They don’t care about the data as much as they care about the answer to the questions that they’re asking. We give them that answer and that satisfaction.

So Pepperdata succeeds by responding to the singular, granular needs of a given customer?

Precisely. This is sort of the problem when you have big data: How do you make sense of it?

A lot of this spurred from the whole data science movement of people starting to collect all data, right? They said, “Oh, you’ve got to collect everything.” Then you say, “Okay, great.”

So then you have a performance data swamp, or lake or warehouse, that receives and stores all that. And then the next big question is, “Now, what do I do with all this? Don’t shoot me a Google Sheet with 2000 lines and numbers and expect me to make a decision for my business unit based on that. I need to understand the insights.”

When you look at the space that we play in, there’s no shortage of folks who will say, “We can show you everything.” But here, at Pepperdata, we’re answering, “Can you show me what I’m looking for?” Pepperdata makes a big difference in making sure people get the insights they need from the mountain of data that they have.

Last question: The top two pain points that the market has, especially in the cloud, are complexity and unexpected costs. Do you think Pepperdata is uniquely positioned to help with those challenges?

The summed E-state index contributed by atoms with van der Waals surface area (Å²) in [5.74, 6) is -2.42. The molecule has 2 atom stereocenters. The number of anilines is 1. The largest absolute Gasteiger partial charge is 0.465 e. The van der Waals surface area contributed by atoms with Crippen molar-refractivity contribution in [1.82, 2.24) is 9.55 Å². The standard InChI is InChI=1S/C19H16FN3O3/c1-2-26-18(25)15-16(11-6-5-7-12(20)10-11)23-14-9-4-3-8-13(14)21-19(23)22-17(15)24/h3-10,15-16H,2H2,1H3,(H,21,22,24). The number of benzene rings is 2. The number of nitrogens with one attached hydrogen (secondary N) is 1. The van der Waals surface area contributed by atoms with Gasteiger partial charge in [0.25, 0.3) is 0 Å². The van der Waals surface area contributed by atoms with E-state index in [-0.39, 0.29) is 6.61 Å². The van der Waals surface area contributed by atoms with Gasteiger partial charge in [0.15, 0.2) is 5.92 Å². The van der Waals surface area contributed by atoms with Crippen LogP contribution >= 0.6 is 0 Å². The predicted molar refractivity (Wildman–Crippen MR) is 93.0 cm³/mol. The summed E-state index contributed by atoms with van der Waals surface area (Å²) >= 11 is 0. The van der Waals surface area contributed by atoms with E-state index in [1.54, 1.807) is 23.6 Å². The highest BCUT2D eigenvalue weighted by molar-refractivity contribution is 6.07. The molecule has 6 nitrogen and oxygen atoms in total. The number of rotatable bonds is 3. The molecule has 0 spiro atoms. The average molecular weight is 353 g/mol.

Yes. Part of the thing that allows us to work well in that space is the underlying approach of collecting everything first. That allows us to be pretty flexible.

When we first started hearing from these large enterprises that the cloud was going to be something we need to address, we created cloud migration reports to help people move from on-prem to the cloud. That data science exercise of building those reports didn’t require us to go grab any more app performance data from these environments because we already had it.

So when we’re looking at how flexible we need to be relative to the cloud, we realized what’s happening wasn’t really cloud migration but cloud adoption. People aren’t migrating for the most part to the cloud; they’re adopting components of the cloud within their data architecture. That told us we’ve still got to stay good at the on-prem stuff, but that we also have to stitch it together with what’s happening in the cloud.

So a client might say, “I’m going to use Cloudera in my data center, but I’m going to use a little bit of Snowflake in the cloud. And I’m going to use a little bit of EMR here, a bit of Google Data proc there, and a little bit of Microsoft over here.”

Since we’re an independent third-party solution, we can say, “Alright, I can monitor and see the performance data for all of those elements and pull it all back so that your chargeback report is still comprehensive. You don’t need to get Amazon’s, or Microsoft’s, or Google’s chargeback report and try to make sense of that. We can do that for you.” That’s because we sit a level above all of those things. We are, for all intents and purposes, the umbrella cloud data monitoring solution.

Read more profiles on the people of Pepperdata.

The views expressed on this blog are those of the author and do not necessarily reflect the views of Pepperdata. Any solutions offered by the author are environment-specific and not part of the commercial solutions or support offered by Pepperdata.